Various embodiments may further include receiving, sending or storing instructions and/or data implemented in accordance with the foregoing description upon a computer-accessible medium. Generally speaking, a computer-accessible or readable medium may include any tangible storage or memory media such as magnetic or optical media, e.g., disk or DVD/CD-ROM, volatile or non-volatile media such as RAM (e.g., SDRAM, DDR, RDRAM, SRAM, etc.), ROM, etc. Additionally or alternatively, instructions and/or data may also be transmitted via transmission media or signals that are distinct from storage and memory media. For example, such signals may include electrical, electromagnetic, or digital signals, conveyed via a transmission or communication medium such as a wired network and/or a wireless link.

The various methods as illustrated in the figures and described herein represent example embodiments of methods. The methods may be implemented in software, hardware, or a combination thereof. The order of method may be changed, and various elements may be added, reordered, combined, omitted, modified, etc. Various modifications and changes may be made as would be obvious to a person of ordinary skill in the art having the benefit of this specification. It is intended that the invention embrace all such modifications and changes and, accordingly, the above description to be regarded in an illustrative rather than a restrictive sense.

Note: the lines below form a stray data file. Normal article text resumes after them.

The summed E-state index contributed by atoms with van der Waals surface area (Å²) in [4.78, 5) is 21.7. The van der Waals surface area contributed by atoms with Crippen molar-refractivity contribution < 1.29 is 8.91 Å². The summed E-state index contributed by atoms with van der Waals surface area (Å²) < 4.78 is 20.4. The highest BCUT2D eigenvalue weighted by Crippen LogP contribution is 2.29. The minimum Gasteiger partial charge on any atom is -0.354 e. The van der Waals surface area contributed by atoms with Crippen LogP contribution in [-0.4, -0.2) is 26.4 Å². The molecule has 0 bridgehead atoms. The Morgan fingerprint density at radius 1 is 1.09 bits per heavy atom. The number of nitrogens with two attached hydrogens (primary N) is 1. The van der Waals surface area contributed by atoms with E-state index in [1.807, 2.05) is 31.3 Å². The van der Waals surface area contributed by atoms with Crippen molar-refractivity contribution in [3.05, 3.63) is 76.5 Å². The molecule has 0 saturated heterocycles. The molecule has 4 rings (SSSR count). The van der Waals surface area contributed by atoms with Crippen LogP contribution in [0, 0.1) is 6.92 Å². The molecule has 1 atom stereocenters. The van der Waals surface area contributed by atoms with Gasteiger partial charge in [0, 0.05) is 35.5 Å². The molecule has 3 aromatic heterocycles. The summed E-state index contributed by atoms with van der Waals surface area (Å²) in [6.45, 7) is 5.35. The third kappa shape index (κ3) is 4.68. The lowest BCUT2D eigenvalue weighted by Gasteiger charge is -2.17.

Claims (24)

What is claimed is:
1. A method, comprising:
performing, by one or more computing devices:
sampling crops from images in a collection of images;
generating candidate crops from the sampled crops;
for each candidate crop:
determining a completeness metric; and
determining a disjointedness metric;
evaluating the completeness metric or the disjointedness metric of each candidate crop relative to the completeness metric or the disjointedness metric of another crop from among a set of candidate crops;
responsive to the evaluating, selecting an optimal set of representative but disjoint crops from the candidate crops; and